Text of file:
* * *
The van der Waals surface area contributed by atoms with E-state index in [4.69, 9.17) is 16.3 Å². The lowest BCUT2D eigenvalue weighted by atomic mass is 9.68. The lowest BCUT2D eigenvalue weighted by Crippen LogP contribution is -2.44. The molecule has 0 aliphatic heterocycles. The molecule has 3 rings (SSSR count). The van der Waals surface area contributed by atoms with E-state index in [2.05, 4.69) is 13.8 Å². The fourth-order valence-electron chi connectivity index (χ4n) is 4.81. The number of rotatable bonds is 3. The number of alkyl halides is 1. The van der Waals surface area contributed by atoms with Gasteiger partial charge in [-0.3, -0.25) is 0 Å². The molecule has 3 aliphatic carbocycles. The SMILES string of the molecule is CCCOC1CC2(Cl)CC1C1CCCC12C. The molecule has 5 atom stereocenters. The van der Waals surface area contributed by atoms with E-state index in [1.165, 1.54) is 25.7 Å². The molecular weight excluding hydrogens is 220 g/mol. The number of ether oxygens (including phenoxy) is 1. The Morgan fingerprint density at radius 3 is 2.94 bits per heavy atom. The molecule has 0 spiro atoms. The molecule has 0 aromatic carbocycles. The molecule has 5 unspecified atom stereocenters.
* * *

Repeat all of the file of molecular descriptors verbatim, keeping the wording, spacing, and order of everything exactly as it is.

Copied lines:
The van der Waals surface area contributed by atoms with E-state index in [4.69, 9.17) is 16.3 Å². The lowest BCUT2D eigenvalue weighted by atomic mass is 9.68. The lowest BCUT2D eigenvalue weighted by Crippen LogP contribution is -2.44. The molecule has 0 aliphatic heterocycles. The molecule has 3 rings (SSSR count). The van der Waals surface area contributed by atoms with E-state index in [2.05, 4.69) is 13.8 Å². The fourth-order valence-electron chi connectivity index (χ4n) is 4.81. The number of rotatable bonds is 3. The number of alkyl halides is 1. The van der Waals surface area contributed by atoms with Gasteiger partial charge in [-0.3, -0.25) is 0 Å². The molecule has 3 aliphatic carbocycles. The SMILES string of the molecule is CCCOC1CC2(Cl)CC1C1CCCC12C. The molecule has 5 atom stereocenters. The van der Waals surface area contributed by atoms with E-state index in [1.165, 1.54) is 25.7 Å². The molecular weight excluding hydrogens is 220 g/mol. The number of ether oxygens (including phenoxy) is 1. The Morgan fingerprint density at radius 3 is 2.94 bits per heavy atom. The molecule has 0 spiro atoms. The molecule has 0 aromatic carbocycles. The molecule has 5 unspecified atom stereocenters.